A few short weeks after having knee surgery last summer, Mary Carolyn, RGS, began noticing a marked difference in her coordination and ability to function. As it turned out, the after-effects of knee surgery weren’t causing her coordination problems. ALS was at fault.
After meeting with her doctor about growing concerns over the symptoms she was having, Sister Mary Carolyn learned that she had the progressive neurodegenerative disease that affects nerve cells in the brain and spinal cord — Amyotrophic lateral sclerosis (ALS).
Lou Gehrig, the great New York Yankees baseball player, brought national and international attention to the disease when he was diagnosed with it in 1939. Ending the career of one of the most beloved baseball players of all time, the disease is still most closely associated with his name, although the disease was first diagnosed in 1869 by French neurologist Jean-Martin Charcot.
Verbal communication and ALS
ALS affects the brain’s ability to initiate and control muscle movement. It causes paralysis as the disease progresses into its later stages. Sister Mary Carolyn is in the late stages of the disease, which has made verbal communication impossible for her. Because she can’t speak, a state-of-the-art device helps her communicate. The Tobii DynaVox eye gaze machine has given Sr. Mary Carolyn the power to get her thoughts out so people understand what she needs and is thinking and feeling.
This is crucial for communicating with nursing staff at Mason Pointe Care Center about her levels of comfort and physical needs. And the device enriches her life by making it possible for her to communicate with friends and members of her biological and Good Shepherd families.
DynaVox uses eye-tracking technology that allows computers to know exactly where the user is looking. Sr. Mary Carolyn can spell out words by looking at the device. She has enough eye muscle control to hold her gaze long enough to form sentences. The machine includes a speech-generating device that converts what she has written into spoken communication. Using the machine takes concentrated effort and is tiresome. It also can be frustrating when the artificial intelligence that is programmed into the machine assumes it knows what Sr. Mary Carolyn wants to say and completes sentences on her behalf, not always correctly.
When the machine doesn’t get things quite right, Sr. Mary Carolyn defaults to a manual alphabet card to assist in helping her communicate her thoughts. If this method fails, then the speech therapist at Mason Pointe pitches in to complete spelling or sentence structures manually.
“I’m surprised she doesn’t get more frustrated. She’s got incredible patience,” said speech therapist Leah Meyer, who meets with Sr. Mary Carolyn each day to assist her with emails and her hearing aids. In anticipation of the sessions with Leah, Mary Carolyn prepares punch notes on the DynaVox.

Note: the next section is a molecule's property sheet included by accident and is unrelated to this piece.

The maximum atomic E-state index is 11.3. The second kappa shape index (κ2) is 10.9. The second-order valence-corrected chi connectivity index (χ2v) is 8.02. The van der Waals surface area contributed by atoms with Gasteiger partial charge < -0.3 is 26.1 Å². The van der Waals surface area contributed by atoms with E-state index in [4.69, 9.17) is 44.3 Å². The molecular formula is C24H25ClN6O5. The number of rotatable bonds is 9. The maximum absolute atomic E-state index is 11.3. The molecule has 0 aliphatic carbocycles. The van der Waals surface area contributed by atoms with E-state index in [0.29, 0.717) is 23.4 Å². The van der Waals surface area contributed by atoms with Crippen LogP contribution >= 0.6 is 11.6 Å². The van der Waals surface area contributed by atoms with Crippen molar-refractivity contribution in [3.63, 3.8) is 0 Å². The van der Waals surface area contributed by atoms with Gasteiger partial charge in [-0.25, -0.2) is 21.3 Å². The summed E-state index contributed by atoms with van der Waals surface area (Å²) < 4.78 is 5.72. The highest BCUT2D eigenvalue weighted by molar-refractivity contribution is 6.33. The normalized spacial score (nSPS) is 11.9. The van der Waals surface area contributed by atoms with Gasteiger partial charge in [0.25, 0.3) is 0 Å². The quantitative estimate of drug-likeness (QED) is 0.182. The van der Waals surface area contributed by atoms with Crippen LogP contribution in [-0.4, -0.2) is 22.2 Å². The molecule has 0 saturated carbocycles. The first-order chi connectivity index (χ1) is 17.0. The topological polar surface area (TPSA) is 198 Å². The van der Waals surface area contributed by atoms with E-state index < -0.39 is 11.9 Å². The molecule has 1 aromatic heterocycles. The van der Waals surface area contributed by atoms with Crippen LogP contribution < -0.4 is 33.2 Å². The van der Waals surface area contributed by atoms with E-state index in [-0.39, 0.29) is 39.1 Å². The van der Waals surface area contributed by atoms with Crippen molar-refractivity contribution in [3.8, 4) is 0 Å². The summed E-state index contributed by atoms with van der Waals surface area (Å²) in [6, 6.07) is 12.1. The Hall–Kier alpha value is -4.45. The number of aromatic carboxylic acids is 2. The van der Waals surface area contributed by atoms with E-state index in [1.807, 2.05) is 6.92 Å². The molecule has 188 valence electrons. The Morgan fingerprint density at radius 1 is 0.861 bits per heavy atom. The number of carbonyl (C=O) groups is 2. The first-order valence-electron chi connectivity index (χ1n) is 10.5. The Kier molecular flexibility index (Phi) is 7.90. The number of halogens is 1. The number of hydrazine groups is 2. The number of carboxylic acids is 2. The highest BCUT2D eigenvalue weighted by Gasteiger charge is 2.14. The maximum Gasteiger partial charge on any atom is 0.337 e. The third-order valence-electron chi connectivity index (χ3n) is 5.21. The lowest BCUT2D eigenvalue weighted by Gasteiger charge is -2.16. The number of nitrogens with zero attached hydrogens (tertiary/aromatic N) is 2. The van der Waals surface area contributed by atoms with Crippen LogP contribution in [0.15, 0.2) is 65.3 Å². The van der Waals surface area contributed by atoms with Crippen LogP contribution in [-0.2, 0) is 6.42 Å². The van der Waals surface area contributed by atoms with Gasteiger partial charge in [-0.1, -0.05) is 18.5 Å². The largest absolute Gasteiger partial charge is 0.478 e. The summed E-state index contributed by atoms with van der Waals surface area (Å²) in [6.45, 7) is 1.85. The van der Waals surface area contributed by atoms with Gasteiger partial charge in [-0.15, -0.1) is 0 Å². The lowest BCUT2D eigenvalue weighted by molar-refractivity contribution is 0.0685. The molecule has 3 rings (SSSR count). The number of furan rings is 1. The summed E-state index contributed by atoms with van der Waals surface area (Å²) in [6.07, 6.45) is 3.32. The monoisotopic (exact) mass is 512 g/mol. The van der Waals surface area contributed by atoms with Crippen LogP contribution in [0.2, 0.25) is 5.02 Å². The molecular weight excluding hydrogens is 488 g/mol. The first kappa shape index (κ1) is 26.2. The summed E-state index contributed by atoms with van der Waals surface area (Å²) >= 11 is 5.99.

Connections with ALS Association in St. Louis
The Sisters learned about the eye gaze machine through the province’s Health and Wellness Coordinator Vicky Barshis. One of Vicky’s job roles is to find resources for Sisters when health issues arise. Vicky connected with the ALS Association in St. Louis in 2016 when she was assisting Sr. Mary Therese Mott after she had been diagnosed with ALS. When Sr. Mary Carolyn’s symptoms from the disease worsened, Vicky knew to contact the ALS Association.
“I called them in January and asked to have someone come to Mason Pointe to meet with me and Sr. Mary Carolyn to identify what equipment might be available to help meet her needs. We also spoke about the need to hire a speech therapist who could assist her,” Vicky said.
ALS Association St. Louis Regional Chapter provided the DynaVox machine at no cost. It will be returned when Sr. Mary Carolyn no longer needs it so that someone else may benefit from it.
Gazing into the machine, Sr. Mary Carolyn typed out a quote for this story. She wrote, Thank you, Vicky. I am so very grateful to the ALS Association for the loan of the Tobii DynaVox. It is my window to the world. I can communicate with folks here at Mason Pointe and email my family and friends.”
Life changed quickly for Sr. Mary Carolyn with the rapid progression of the disease, but the things that really matter are still the same. She sits in the sunshine, and she enjoys listening to her favorite hymns. She Zooms with her family every other week. Friends drop in to visit. And Sister Madeleine is there without fail to keep her informed of province news and nurture the relationship, as friends are apt to do.
Sister Mary Carolyn is happy to engage in life. The bravery and words from Lou Gehrig’s famous 1939 farewell speech to baseball could be her own words:
“I close in saying that I may have had a tough break, but I have an awful lot to live for.”
Walk to defeat ALS
Sisters of the Good Shepherd and Mission Partners from throughout the Province of Mid-North America participated in the annual ALS Walk on June 16, 2021. The Good Shepherd Team, organized by Vicky Barshis, Health and Wellness Coordinator, was the third-highest fundraising team in the ALS Association St. Louis Chapter. We raised more than $10,000 to support efforts to end ALS (Amyotrophic lateral sclerosis), more commonly referred to as Lou Gehrig’s disease. This year, due to COVID, the ALS Walk was a virtual affair. People walked on their own, rather than collectively as a large community event. Some people donated without walking at all, and that was OK too.
Sisters of the Good Shepherd have two lifestyles: apostolic and contemplative. Sr. Mary Carolyn is an apostolic Sister.